Called a “magnetic sponge,” a novel macroporous ferrogel is shown being compressed by an applied magnetic field. The reversible compression quickly forces out the drugs, cells, or proteins embedded in the ferrogel.

Photo courtesy of SEAS

Science & Tech

Squeezing life into patients

4 min read

‘Magnetic sponge’ could be a new form of cell and drug delivery

Engineers at Duke and Harvard universities have developed a “magnetic sponge” that after implantation into a patient can “squeeze” out drugs, cells, or other agents when passed over by a magnet.

The researchers demonstrate that the new material — called a macroporous ferrogel — can be compressed as much as 70 percent by an applied magnetic field. The reversible compression quickly forces out the drugs, cells, or proteins embedded in the ferrogel.

While porous biomaterials are used today as scaffolds for tissue regeneration and cell therapy, they are mostly passive in that the drug or cells usually diffuse or migrate out of the materials. The new scaffold the Duke and Harvard engineers have developed, on the other hand, can be controlled by external cues to release drugs and cells on command.

The macroporous ferrogel contains magnetic iron nanoparticles, which respond to magnetic fields. Just as important, the researchers said, the new ferrogel has much larger pores than existing ferrogels.

“These bigger pores allow us to use drugs with larger molecules such as proteins and cells, and result in a much more significant squeeze when in the presence of a magnetic field,” said Xuanhe Zhao, assistant professor of mechanical engineering and materials science at Duke’s Pratt School of Engineering. Zhao performed much of the work while a postdoctoral fellow at the Harvard School of Engineering and Applied Sciences (SEAS) in the laboratory of David Mooney, Robert P. Pinkas Family Professor of Bioengineering and a core member of the Wyss Institute for Biologically Inspired Engineering at Harvard.
The large pores were created by freezing the ferrogel.

“When you freeze a gel, the water inside it crystallizes and damages part of the gel,” Zhao said. “After melting, a ‘hole’ is left behind. By varying the temperature and the duration of the freezing, we can control the size of the pores.”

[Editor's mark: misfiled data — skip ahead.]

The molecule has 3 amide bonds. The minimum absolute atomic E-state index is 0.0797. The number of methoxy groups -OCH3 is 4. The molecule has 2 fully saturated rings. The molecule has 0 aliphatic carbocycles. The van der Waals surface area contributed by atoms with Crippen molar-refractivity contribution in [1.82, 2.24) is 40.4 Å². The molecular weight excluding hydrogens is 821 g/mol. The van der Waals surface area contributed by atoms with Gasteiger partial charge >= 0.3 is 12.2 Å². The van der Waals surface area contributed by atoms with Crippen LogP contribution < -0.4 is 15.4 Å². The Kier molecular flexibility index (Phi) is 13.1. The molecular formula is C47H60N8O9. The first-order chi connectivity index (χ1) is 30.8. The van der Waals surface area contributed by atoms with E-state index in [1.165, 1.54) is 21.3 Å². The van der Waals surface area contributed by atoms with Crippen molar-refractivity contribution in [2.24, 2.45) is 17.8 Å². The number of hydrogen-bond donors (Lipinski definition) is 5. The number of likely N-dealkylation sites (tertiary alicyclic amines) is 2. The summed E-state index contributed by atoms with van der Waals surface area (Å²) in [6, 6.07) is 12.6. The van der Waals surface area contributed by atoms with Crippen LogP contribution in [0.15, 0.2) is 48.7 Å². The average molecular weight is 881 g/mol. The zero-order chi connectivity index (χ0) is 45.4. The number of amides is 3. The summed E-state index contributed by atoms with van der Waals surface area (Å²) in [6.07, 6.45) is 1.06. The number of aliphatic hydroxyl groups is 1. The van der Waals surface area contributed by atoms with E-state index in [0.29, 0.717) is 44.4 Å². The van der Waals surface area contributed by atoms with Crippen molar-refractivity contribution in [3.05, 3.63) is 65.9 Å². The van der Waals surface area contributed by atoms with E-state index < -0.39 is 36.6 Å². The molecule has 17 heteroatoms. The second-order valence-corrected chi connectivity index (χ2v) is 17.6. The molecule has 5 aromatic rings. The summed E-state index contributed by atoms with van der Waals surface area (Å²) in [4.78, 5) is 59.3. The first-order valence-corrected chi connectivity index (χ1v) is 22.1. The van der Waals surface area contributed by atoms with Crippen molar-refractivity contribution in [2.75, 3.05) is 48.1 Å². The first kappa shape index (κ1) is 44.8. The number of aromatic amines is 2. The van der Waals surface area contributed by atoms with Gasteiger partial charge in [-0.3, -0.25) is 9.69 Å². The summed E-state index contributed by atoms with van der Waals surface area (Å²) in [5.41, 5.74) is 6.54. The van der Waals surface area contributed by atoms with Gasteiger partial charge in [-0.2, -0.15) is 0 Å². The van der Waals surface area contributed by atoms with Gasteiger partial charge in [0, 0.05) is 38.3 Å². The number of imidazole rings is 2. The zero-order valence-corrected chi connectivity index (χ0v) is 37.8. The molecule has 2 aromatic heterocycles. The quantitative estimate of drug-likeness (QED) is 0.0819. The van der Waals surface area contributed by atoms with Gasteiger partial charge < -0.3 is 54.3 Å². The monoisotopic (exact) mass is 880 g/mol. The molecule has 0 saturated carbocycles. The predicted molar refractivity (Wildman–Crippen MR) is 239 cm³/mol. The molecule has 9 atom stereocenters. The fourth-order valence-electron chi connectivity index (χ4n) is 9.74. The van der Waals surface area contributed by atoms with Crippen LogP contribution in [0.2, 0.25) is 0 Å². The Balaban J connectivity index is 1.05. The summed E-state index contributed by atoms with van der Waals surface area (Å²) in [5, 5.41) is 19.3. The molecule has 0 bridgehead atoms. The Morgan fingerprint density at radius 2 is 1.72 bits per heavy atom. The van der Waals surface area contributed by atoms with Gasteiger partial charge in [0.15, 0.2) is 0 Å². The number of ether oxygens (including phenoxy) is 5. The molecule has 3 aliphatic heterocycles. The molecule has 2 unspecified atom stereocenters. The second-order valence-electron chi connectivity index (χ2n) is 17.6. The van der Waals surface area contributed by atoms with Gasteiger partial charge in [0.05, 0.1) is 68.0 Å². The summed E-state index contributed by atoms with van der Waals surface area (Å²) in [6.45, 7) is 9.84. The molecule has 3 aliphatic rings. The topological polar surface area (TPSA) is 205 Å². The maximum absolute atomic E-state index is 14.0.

“Unlike conventional scaffolds, our ferrogel gives us a great deal of active control over whatever it is to be administered,” Zhao said. “For example, we can vary the size of the pores or the level of magnetism, depending on how the ferrogel is processed.”

The results of the study were published online in the Proceedings of the National Academy of Sciences.
The scientists tested ferrogels loaded with human and mouse cells in animal models, and were encouraged by the way the ferrogel responded to magnetic stimulation.

“This is the first demonstration, to the best of our knowledge, of the use of these porous ferrogels for controlled cell delivery,” Mooney said. “More broadly, this provides the first demonstration of on-demand release of cells from porous scaffolds, which could lead to widespread use in tissue regeneration and other cell therapies.”

Mooney also said it would be possible to place living cells within the ferrogels that could conceivably produce new cells for years.

“While this particular study focused on the ability to deliver drugs and cells on demand, we also expect that these ferrogels could have much wider applications, including serving as actuators and sensors in biomedical and other areas, thanks to their large and quick volume change under magnetism,” Mooney said.

These ferrogels are made of a biodegradable substance, so they would not need to be removed, the scientists said.

Other members of the research team were Jaeyun Kim, Christine Cezar, Nathanial Huebsch, Kangwon Lee, and Kamal Bouhadir, all from Harvard. The research was supported by the National Institutes of Health, the Defense Advanced Research Projects Agency (DARPA), Harvard, and Duke.

Pratt School of Engineering, Duke University, and the Harvard School of Engineering and Applied Sciences